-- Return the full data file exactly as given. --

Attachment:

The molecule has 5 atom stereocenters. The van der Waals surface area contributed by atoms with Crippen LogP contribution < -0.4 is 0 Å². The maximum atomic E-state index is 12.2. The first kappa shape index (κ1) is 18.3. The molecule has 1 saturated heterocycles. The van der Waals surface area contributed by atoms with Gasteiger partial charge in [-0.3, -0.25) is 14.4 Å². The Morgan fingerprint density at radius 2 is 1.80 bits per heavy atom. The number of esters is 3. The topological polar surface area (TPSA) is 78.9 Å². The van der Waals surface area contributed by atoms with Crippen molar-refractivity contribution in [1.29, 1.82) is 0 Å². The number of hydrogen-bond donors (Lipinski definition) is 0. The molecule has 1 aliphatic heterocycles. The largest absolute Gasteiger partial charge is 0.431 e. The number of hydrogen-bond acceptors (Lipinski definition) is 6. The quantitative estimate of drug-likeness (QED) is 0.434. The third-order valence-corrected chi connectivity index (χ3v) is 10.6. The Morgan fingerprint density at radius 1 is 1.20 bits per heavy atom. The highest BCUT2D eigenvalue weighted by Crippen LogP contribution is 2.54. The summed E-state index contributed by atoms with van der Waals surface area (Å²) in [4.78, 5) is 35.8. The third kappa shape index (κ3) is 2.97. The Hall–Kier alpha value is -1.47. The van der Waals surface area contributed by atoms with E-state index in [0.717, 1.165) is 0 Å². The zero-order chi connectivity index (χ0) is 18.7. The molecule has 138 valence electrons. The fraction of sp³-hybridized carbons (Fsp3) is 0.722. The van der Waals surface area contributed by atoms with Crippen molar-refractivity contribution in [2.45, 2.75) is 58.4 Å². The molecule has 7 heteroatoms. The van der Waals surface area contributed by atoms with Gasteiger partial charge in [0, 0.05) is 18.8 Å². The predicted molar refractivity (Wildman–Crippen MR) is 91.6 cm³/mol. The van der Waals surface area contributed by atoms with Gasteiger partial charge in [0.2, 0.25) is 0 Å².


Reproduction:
The molecule has 5 atom stereocenters. The van der Waals surface area contributed by atoms with Crippen LogP contribution < -0.4 is 0 Å². The maximum atomic E-state index is 12.2. The first kappa shape index (κ1) is 18.3. The molecule has 1 saturated heterocycles. The van der Waals surface area contributed by atoms with Gasteiger partial charge in [-0.3, -0.25) is 14.4 Å². The Morgan fingerprint density at radius 2 is 1.80 bits per heavy atom. The number of esters is 3. The topological polar surface area (TPSA) is 78.9 Å². The van der Waals surface area contributed by atoms with Crippen molar-refractivity contribution in [1.29, 1.82) is 0 Å². The number of hydrogen-bond donors (Lipinski definition) is 0. The molecule has 1 aliphatic heterocycles. The largest absolute Gasteiger partial charge is 0.431 e. The number of hydrogen-bond acceptors (Lipinski definition) is 6. The quantitative estimate of drug-likeness (QED) is 0.434. The third-order valence-corrected chi connectivity index (χ3v) is 10.6. The Morgan fingerprint density at radius 1 is 1.20 bits per heavy atom. The highest BCUT2D eigenvalue weighted by Crippen LogP contribution is 2.54. The summed E-state index contributed by atoms with van der Waals surface area (Å²) in [4.78, 5) is 35.8. The third kappa shape index (κ3) is 2.97. The Hall–Kier alpha value is -1.47. The van der Waals surface area contributed by atoms with E-state index in [0.717, 1.165) is 0 Å². The zero-order chi connectivity index (χ0) is 18.7. The molecule has 138 valence electrons. The fraction of sp³-hybridized carbons (Fsp3) is 0.722. The van der Waals surface area contributed by atoms with Crippen molar-refractivity contribution in [2.45, 2.75) is 58.4 Å². The molecule has 7 heteroatoms. The van der Waals surface area contributed by atoms with Gasteiger partial charge in [0, 0.05) is 18.8 Å². The predicted molar refractivity (Wildman–Crippen MR) is 91.6 cm³/mol. The van der Waals surface area contributed by atoms with Gasteiger partial charge in [0.2, 0.25) is 0 Å².